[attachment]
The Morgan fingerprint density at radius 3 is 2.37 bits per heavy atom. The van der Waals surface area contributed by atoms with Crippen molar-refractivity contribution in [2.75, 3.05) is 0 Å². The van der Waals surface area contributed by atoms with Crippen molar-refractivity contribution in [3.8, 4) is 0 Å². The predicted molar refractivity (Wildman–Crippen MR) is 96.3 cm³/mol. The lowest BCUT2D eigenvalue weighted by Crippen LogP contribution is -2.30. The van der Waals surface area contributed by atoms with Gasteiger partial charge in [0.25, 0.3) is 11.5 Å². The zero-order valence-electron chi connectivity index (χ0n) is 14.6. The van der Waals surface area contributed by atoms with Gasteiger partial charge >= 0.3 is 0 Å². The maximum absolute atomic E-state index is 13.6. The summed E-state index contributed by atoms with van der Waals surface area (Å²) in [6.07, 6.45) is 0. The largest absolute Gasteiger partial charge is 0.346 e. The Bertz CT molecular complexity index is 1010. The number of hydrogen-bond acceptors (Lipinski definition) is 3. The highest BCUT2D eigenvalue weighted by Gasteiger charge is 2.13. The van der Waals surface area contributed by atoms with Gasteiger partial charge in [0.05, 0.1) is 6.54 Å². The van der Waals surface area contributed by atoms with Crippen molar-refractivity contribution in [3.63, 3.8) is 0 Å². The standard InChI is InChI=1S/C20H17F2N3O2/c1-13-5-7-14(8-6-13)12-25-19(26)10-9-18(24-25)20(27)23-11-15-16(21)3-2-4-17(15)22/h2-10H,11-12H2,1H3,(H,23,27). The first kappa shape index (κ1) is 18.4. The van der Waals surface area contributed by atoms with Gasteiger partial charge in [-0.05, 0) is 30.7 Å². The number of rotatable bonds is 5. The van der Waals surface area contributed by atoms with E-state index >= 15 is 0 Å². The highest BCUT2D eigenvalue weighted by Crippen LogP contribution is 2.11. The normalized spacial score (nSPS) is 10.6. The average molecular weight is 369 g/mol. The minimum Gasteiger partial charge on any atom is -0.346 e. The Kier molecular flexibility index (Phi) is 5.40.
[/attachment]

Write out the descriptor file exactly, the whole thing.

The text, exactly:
The Morgan fingerprint density at radius 3 is 2.37 bits per heavy atom. The van der Waals surface area contributed by atoms with Crippen molar-refractivity contribution in [2.75, 3.05) is 0 Å². The van der Waals surface area contributed by atoms with Crippen molar-refractivity contribution in [3.8, 4) is 0 Å². The predicted molar refractivity (Wildman–Crippen MR) is 96.3 cm³/mol. The lowest BCUT2D eigenvalue weighted by Crippen LogP contribution is -2.30. The van der Waals surface area contributed by atoms with Gasteiger partial charge in [0.25, 0.3) is 11.5 Å². The zero-order valence-electron chi connectivity index (χ0n) is 14.6. The van der Waals surface area contributed by atoms with Gasteiger partial charge >= 0.3 is 0 Å². The maximum absolute atomic E-state index is 13.6. The summed E-state index contributed by atoms with van der Waals surface area (Å²) in [6.07, 6.45) is 0. The largest absolute Gasteiger partial charge is 0.346 e. The Bertz CT molecular complexity index is 1010. The number of hydrogen-bond acceptors (Lipinski definition) is 3. The highest BCUT2D eigenvalue weighted by Gasteiger charge is 2.13. The van der Waals surface area contributed by atoms with Gasteiger partial charge in [0.05, 0.1) is 6.54 Å². The van der Waals surface area contributed by atoms with Crippen molar-refractivity contribution in [3.63, 3.8) is 0 Å². The standard InChI is InChI=1S/C20H17F2N3O2/c1-13-5-7-14(8-6-13)12-25-19(26)10-9-18(24-25)20(27)23-11-15-16(21)3-2-4-17(15)22/h2-10H,11-12H2,1H3,(H,23,27). The first kappa shape index (κ1) is 18.4. The van der Waals surface area contributed by atoms with Gasteiger partial charge in [-0.05, 0) is 30.7 Å². The number of rotatable bonds is 5. The van der Waals surface area contributed by atoms with E-state index >= 15 is 0 Å². The highest BCUT2D eigenvalue weighted by Crippen LogP contribution is 2.11. The normalized spacial score (nSPS) is 10.6. The average molecular weight is 369 g/mol. The minimum Gasteiger partial charge on any atom is -0.346 e. The Kier molecular flexibility index (Phi) is 5.40.